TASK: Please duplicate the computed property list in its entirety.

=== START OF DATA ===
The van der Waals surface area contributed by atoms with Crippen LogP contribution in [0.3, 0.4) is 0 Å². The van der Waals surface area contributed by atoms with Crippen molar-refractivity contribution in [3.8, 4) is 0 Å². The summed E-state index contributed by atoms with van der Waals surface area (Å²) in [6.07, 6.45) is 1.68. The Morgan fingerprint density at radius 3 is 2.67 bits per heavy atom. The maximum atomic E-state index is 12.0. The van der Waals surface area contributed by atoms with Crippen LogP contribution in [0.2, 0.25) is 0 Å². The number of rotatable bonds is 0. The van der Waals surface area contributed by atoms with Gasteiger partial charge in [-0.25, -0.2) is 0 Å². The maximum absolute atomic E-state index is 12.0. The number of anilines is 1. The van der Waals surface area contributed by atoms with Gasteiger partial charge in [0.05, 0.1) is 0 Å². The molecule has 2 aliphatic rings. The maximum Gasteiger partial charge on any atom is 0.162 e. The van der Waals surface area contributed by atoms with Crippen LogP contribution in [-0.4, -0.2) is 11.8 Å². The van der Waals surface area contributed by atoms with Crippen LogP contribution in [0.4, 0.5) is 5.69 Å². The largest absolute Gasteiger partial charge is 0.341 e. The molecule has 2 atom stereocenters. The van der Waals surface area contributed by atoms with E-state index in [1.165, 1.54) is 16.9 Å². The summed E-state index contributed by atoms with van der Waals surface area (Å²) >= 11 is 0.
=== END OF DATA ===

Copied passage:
The van der Waals surface area contributed by atoms with Crippen LogP contribution in [0.3, 0.4) is 0 Å². The van der Waals surface area contributed by atoms with Crippen molar-refractivity contribution in [3.8, 4) is 0 Å². The summed E-state index contributed by atoms with van der Waals surface area (Å²) in [6.07, 6.45) is 1.68. The Morgan fingerprint density at radius 3 is 2.67 bits per heavy atom. The maximum atomic E-state index is 12.0. The van der Waals surface area contributed by atoms with Crippen LogP contribution in [0.2, 0.25) is 0 Å². The number of rotatable bonds is 0. The van der Waals surface area contributed by atoms with Gasteiger partial charge in [-0.25, -0.2) is 0 Å². The maximum absolute atomic E-state index is 12.0. The number of anilines is 1. The van der Waals surface area contributed by atoms with Gasteiger partial charge in [0.05, 0.1) is 0 Å². The molecule has 2 aliphatic rings. The maximum Gasteiger partial charge on any atom is 0.162 e. The van der Waals surface area contributed by atoms with Crippen LogP contribution in [-0.4, -0.2) is 11.8 Å². The van der Waals surface area contributed by atoms with Crippen LogP contribution in [0.4, 0.5) is 5.69 Å². The largest absolute Gasteiger partial charge is 0.341 e. The molecule has 2 atom stereocenters. The van der Waals surface area contributed by atoms with E-state index in [1.165, 1.54) is 16.9 Å². The summed E-state index contributed by atoms with van der Waals surface area (Å²) >= 11 is 0.